Harvest Collegiate High School has organized our curriculum around four Habits of Heart and three Habits of Heart which we believe “promote critical thinking and active responsibility.” Each month in our group gatherings, we focus on a different habit (for those keeping score at home, we also devote a month to each of our three commitments -- Commitment to Peace, Commitment to Diversity, Commitment to Growth -- thus rounding out the 10 month school year).
March’s focus is the Habit of Perspective, in which we try to answer this question: How does this look differently from someone else’s shoes?
This habit holds a special place in my heart.
I had a formative experience in this habit when I was in 10th grade. That year, I read the book Le Petit Prince by Antoine de Saint-Exupéry in French 2 with Ms Propst. Reading it and writing a paper in French was an empowering experience for me, one that helped ignite in me a love of language and culture. It was an experience that would inspire me to travel to new parts of the world.
The book is written from the perspective of a pilot stranded in the desert where he meets a wise if young visitor from another planet. Translated versions of The Little Prince are easy to come by so if you have not read it, pick it up at your local book store or library.
The book begins with my favorite illustration of the Habit of Perspective. The first person narrator recounts the story of his short-lived artistic career, which began and ended with two drawings when he was six (read it in English and in French). “Dessin numéro 1" is a picture of a snake that has eaten an elephant, which resembles a hat.
“J’ai montré mon chef d’oeuvre aux grandes personnes et je leur ai demandé si mon dessin leur faisait peur. (I showed my masterpiece to grownups and asked if it frightened them).”
All the grownups saw a hat and were confused by the question, why should they be scared of a hat?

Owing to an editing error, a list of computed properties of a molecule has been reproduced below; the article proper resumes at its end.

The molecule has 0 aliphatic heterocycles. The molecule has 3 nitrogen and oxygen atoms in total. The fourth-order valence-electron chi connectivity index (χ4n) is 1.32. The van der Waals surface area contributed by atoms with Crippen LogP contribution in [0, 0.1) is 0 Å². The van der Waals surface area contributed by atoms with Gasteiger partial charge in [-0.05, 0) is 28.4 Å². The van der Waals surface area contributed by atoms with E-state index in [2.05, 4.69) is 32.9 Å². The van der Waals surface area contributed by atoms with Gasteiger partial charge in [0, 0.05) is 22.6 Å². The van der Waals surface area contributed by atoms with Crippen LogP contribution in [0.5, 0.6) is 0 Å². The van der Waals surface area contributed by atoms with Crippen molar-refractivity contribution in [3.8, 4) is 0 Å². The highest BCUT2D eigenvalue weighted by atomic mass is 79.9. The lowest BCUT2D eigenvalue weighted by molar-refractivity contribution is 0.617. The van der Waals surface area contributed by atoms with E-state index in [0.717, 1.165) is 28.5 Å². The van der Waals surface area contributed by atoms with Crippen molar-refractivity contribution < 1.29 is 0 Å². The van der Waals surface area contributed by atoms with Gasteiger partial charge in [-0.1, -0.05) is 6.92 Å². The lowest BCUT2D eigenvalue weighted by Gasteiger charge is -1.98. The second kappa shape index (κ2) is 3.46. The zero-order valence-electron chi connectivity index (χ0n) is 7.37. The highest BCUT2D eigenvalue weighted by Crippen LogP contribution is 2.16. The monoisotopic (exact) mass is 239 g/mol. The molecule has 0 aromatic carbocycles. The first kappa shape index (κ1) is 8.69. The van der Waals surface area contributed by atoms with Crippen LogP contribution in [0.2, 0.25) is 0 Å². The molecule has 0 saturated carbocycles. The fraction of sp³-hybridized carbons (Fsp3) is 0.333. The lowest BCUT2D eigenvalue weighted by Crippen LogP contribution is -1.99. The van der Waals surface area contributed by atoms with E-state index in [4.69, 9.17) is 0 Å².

Frustrated, the narrator gives up on art in favor of pursuits that are more “raisonable” (sensible). “Les grandes personnes ne comprennent jamais rien toutes seules (Grown-ups never understand anything by themselves),” he laments.
For me, the experience of being a new student teacher was one constant lesson in the Habit of Perspective. For most of the semester, my students and I butted heads about what was and was not important. Much like Saint-Exupéry’s narrator, many of my students felt like I could not understand them - and the feeling was mutual.
As I reflected on the experience, I recognized that at the core of these conflicts was an inability or an unwillingness to understand one another’s perspective.
Ms. Propst, the teacher who had taught Le Petit Prince to me in 10th grade, was an example of a teacher who I felt understood me. This did not mean that she let me do whatever I wanted (in fact just the opposite, I remember spending several afternoons that year with her in detention) but it did mean that she listened to me. Her example helped me think about how I could improve my own Habit of Perspective in ways that might ameliorate my relationships with the adolescents in my class.
Those of you following the education discussion these days are no doubt familiar with another book, Ed Boland’s The Battle for 314. It tells the story of a career-changing teacher who is taken aback by some of the behaviors exhibited by teenagers at a New York City high school where he works as a new teacher.
I wonder if some of his frustration might have been ameliorated by a bit of growth in the Habit of Perspective. Perhaps what he understood to be acting out was an attempt to get attention? Perhaps what he felt like was a generous act on his part to teach in a low-income neighborhood felt patronizing to students who had been in that neighborhood before he got there, and would remain after he left?
I will never excuse disrespectful or disruptive student behavior, but in order to really deal with misbehavior we must try to understand why students are acting out.
The summer between my student teaching year and my first year with a classroom of my own I got Saint-Exupéry’s “dessin numéro 1" tattooed on my wrist. It helps me remember Ms Propst (who passed away unexpectedly a few years after I graduated).
It also serves as a reminder that my students and I can look at the same thing, but see something totally different.
This certainly doesn’t mean they’re right and I’m wrong, but it also doesn’t mean that I’m right and they’re wrong. It does mean that we all ought to learn from Saint-Exupéry, Ms. Propst, and other wise folks who have walked among us. Those who have successfully developed the ability to answer one of life’s great questions: How does this look differently from someone else’s shoes?
Photo 1: Habit of Perspective and my tattoo by Jerry Wong
Photo 2: Sometimes students and teachers can see the same thing but understand it totally differently. By Mary Conroy Almada
The opinions expressed in Prove It: Math and Education Policy are strictly those of the author(s) and do not reflect the opinions or endorsement of Editorial Projects in Education, or any of its publications.